On Wednesdays I look at various chapters in Wonder Woman’s history. Click here for previous installments.
I’ve complained in the past about how DC Comics has never given Wonder Woman a headlining role in an intercompany crossover. Catwoman, Batgirl, sure, but never Wonder Woman. And now that DC and Dynamite Comics are collaborating on Batman ’66 Meets the Green Hornet and Django/Zorro, I’ve asked when the heck they’re going to do a Wonder Woman/Red Sonja crossover. Heck, Gail Simone has done great work writing both of them—get her on that project!
Well, I recently ran across a cheap copy of a crossover that of course didn’t give Wondy title billing, because apparently DC isn’t interested in that, but at least featured her pretty prominently on the cover, and that’s 2000’s JLA/Witchblade, by writer Len Kaminski and artist Mark Pajarillo, who’d drawn several issues of JLA at around this time.
JLA/Witchblade, DC Comics/Top Cow Productions, 2000.
I don’t know much about Witchblade because the whole extreme!!! wave of ’90s Image and Image-style comics bored the crap out of me. But as far as I can tell, the Witchblade is some kind of magical gauntlet that symbiotically bonds with a female host and grows into a very, very skimpy costume with claws and swords and stuff. (Another one of its powers seems to be to make you otherwise naked.) And yeah, that sounds exactly like Spider-Man’s alien costume, but no, see, this one’s totally different, because it’s ancient and magic, not from outer space, and it’s just for ladies.
So in this comic, a guy named Mr. Irons, who I presume to be a regular Witchblade adversary, makes a deal with Lex Luthor to try to obtain the Witchblade from its current host, police officer Sara Pezzini (sometimes spelled Pezinni here, because who the hell cares, I guess). Sara’s badly wounded in Gotham, so she looks up her old friend Barbara Gordon (formerly Batgirl, and then the computer genius Oracle). Of course, we never knew before that they were old friends, being owned by two different companies and all, but they’re both from cop families, so why not?
Babs beams Sara up to the JLA Watchtower on the moon for immediate medical attention. The trouble is, while Sara is out of action, the Witchblade goes poking around for a new host. First it turns Oracle into some kind of crazy spider thing (because she hangs out on the web, get it?), and then it grabs the Huntress. But as it seeks out stronger and stronger hosts, you know it’ll end up with Wonder Woman, and not just because the cover pretty clearly shows that.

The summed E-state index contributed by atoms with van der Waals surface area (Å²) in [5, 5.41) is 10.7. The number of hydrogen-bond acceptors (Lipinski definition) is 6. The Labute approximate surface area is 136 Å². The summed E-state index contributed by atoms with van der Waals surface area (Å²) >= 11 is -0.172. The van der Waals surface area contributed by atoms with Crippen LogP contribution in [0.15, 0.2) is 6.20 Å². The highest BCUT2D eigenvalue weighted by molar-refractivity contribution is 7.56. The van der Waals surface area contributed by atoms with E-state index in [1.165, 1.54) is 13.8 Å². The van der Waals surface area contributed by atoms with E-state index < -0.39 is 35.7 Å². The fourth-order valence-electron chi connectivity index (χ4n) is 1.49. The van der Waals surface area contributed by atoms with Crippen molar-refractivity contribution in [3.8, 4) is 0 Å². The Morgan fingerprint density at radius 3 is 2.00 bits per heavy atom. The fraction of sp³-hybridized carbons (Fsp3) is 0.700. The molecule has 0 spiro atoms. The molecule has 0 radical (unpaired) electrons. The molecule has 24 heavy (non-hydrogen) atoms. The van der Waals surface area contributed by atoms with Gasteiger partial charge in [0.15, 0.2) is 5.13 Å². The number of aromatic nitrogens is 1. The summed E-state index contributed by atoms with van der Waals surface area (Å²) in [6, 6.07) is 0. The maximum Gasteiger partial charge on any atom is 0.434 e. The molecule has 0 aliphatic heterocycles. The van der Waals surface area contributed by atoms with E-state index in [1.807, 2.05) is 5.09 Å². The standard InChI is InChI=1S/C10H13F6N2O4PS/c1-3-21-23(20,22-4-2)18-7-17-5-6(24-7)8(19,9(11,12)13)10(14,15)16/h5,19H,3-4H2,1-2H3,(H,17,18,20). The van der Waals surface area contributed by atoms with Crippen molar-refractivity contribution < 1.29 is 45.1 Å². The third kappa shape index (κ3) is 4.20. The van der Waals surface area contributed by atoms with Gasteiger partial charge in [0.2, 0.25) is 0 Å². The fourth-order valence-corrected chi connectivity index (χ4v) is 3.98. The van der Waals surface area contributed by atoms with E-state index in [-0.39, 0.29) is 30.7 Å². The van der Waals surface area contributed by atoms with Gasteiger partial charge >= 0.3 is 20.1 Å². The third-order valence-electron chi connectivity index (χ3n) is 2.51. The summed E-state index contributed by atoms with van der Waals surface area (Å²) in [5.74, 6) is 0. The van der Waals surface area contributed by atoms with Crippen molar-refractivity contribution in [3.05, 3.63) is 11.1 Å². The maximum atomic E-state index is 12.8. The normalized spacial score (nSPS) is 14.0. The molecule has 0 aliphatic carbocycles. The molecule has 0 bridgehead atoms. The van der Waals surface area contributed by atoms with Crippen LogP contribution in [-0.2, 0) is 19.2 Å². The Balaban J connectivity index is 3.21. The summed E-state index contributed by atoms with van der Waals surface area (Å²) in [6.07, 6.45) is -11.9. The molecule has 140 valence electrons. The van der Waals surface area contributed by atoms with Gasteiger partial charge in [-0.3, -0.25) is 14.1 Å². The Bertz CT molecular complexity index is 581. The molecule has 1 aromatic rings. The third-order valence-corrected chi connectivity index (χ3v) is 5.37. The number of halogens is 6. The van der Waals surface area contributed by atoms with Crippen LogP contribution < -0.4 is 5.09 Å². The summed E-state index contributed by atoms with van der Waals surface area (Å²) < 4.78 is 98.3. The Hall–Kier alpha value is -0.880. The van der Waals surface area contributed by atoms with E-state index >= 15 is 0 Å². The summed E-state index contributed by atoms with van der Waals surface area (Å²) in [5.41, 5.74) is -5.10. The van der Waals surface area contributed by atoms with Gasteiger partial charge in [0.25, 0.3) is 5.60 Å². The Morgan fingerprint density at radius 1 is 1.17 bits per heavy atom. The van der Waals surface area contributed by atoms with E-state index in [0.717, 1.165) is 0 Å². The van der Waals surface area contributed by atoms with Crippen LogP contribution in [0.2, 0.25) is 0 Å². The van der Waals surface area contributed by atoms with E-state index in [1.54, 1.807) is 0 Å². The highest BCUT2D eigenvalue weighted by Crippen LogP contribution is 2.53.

Because this is coming right off of the 1990s, everybody’s hard-edged and grim ’n’ gritty. Batman particularly is ridiculously gruff and kind of a crank. He even goes off on Babs for drinking chamomile tea because “you know how I feel about drugs.” Has Kaminski ever read a Batman comic? He’d be shocked, shocked at all the tea and even coffee drinking that goes on there.
Pajarillo’s art isn’t exactly any less ridiculous. I mean, look at Wonder Woman’s legs in this next page. From the knee down they’re almost plausible, but from knee to waist, what the hell is going on there? And don’t get me started on her posture, either.
So anyway, the Witchblade possesses Wonder Woman and makes her a wee bit tetchy. Addressing the UN, she calls upon the women of the world to “rise up and throw off the yoke of patriarchal tyranny.” And that’s before the metal spiky bits start sprouting all over her.
It’s heavily implied that the reason Wondy’s so susceptible to the Witchblade’s influence is that she’s just not edgy enough. She’s so pure of heart that she just can’t handle the darkness, which seems like a pretty condescending view of Wonder Woman. But hey, at least she’s really strong. It takes the entire combined force of the patriarchy—I’m sorry, I mean the Justice League—to hold her off longer enough for a newly revived Sara to take the Witchblade back.
All in all, it’s a pretty ridiculous comic, but if you’ve ever craved a matchup between Witchblade and the JLA, well, this certainly is that. And if you’re into Witchblade enough to want that sort of thing, you might well think it’s awesome. Me, not so much.